Hibakusha Stories was founded by Robert Croonquist and Dr. Kathleen Sullivan is the educational director. A dedicated group of seasoned artist-activists serve the board and provide partnerships with the metropolitan foundations. For instance, there is an entire team devoted to curricula development and educational presentation. Other activities include musical galas, and sponsoring Hibakusha Fellows who travel to New York to learn and participate in peace education, disarmament initiatives, and share their stories in schoolrooms.
An official UN-affiliated NGO, much of its educational resources and information is available for free or supported by donations. Under curriculum are many innovative ideas, such as “We Almost Lost North Carolina,” which is tailored to appeal to American audiences and culture.
Under the Classroom Resources are a variety of multimedia, such as videos, films, and artwork.
The videos which caught my attention are the personal interviews conducted by Robert Croonquist, filmed by Ari Beser, with the help of translator Sumiko Hatakeyama. One hour interviews, one with Kunihiko Bonkohara, and another with Toshiko Tanaka, were conducted in May 2015, almost 70 years after the dropping of the nuclear bombs on Hiroshima and Nagasaki.
Kunihiko Bonkohara Interview – May, 2015 – Hibakusha Stories video
Toshiko Tanaka Interview – May, 2015 – Hibakusha Stories video
Again and again, the hibakusha survivors describe the surreal landscape within seconds after the nuclear bomb drop, and the extensive changes and suffering both immediately and for generations to come. They write or speak with a gravitas borne out of experience, grief, turmoil, and commitment.
Peace requires courage and conviction
The Prohibition Treaty on Nuclear Weapons (PTNW) was adopted in July 7, 2017 and official process for ratification begins on 20 September 2017. Only one day before the International Peace Day on September 21, 2017, will a new Korean war have already ignited?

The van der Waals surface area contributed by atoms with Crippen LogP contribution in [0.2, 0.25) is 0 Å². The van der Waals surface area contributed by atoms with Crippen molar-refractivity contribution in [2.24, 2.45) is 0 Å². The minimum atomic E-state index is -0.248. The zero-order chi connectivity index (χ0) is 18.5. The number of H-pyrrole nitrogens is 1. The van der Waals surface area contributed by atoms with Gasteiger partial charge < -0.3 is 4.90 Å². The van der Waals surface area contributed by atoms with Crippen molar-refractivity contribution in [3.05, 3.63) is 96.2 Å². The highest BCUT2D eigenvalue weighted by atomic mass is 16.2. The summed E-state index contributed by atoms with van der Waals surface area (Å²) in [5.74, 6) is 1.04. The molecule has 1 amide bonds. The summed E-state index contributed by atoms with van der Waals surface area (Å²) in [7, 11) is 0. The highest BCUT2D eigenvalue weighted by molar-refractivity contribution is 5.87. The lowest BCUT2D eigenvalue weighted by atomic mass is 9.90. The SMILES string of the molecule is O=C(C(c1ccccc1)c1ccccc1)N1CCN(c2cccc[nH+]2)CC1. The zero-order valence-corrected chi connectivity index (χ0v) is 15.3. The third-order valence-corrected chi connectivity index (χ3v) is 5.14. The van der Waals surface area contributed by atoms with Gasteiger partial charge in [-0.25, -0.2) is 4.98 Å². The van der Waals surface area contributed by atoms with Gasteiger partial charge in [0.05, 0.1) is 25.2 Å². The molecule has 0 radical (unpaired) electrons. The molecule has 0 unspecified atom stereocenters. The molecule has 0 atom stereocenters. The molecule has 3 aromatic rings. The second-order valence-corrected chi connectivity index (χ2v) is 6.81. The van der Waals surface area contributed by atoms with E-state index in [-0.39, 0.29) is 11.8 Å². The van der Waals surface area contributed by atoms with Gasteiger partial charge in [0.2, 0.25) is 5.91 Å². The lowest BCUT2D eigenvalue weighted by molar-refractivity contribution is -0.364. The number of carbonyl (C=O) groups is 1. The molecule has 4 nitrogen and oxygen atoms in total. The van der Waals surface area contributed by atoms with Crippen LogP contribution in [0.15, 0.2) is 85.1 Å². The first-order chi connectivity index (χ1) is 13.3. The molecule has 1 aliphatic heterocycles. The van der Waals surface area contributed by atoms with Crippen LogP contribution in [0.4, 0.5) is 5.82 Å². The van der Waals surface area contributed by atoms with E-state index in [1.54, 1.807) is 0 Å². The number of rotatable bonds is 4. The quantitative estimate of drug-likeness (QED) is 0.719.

Kim Won-Soo, Under Secretary-General for United Nations Disarmament Affairs, alluded that today one modern nuclear bomb carries hundreds of times in yield than the gravity atomic bombs in 1945. The Ministry of Foreign Affairs (MOFA) compassionately recognizes the historic scale of destruction.
MOFA Japan intends to educate and promote nuclear disarmament and nonproliferation. Available under UN Disarmament Education Film is “What Happened That Day?” released by MOFA Japan in 2015, the 70th anniversary. A careful archaeological reconstruction, MOFA’s 30-minute computer-graphic animated film depicts the peaceful castle-town of Hiroshima transformed after the bomb dropped. Included are historic photos, personal testimonies, art depictions, and a brief walk-through the Peace Memorial Park.
What Happened That Day film, directed by Masaaki Tanabe
No matter which testimony you read, hear, or see, the voices of the hibakusha will remain with you forever. Memorable quotes include:
“They vomited blood, their hair fell out, they died in such horrible ways.”– Setsuko Thurlow
“You cannot step on the shadows because there are people buried there.” — Hibakusha daughter recalling mother’s warning
“With the Atomic Bomb experience fading from memory, we must remember what happened that day to avoid repeating that tragedy.” — Kunihiko Bonkohara
There are many nuclear disarmament organizations around the world, including Peace Boat from Japan, but Hibakusha Stories, and the UN Disarmament Affairs Education are vital archival resources for refueling the American people’s collective determination to promote peace in the Age of War.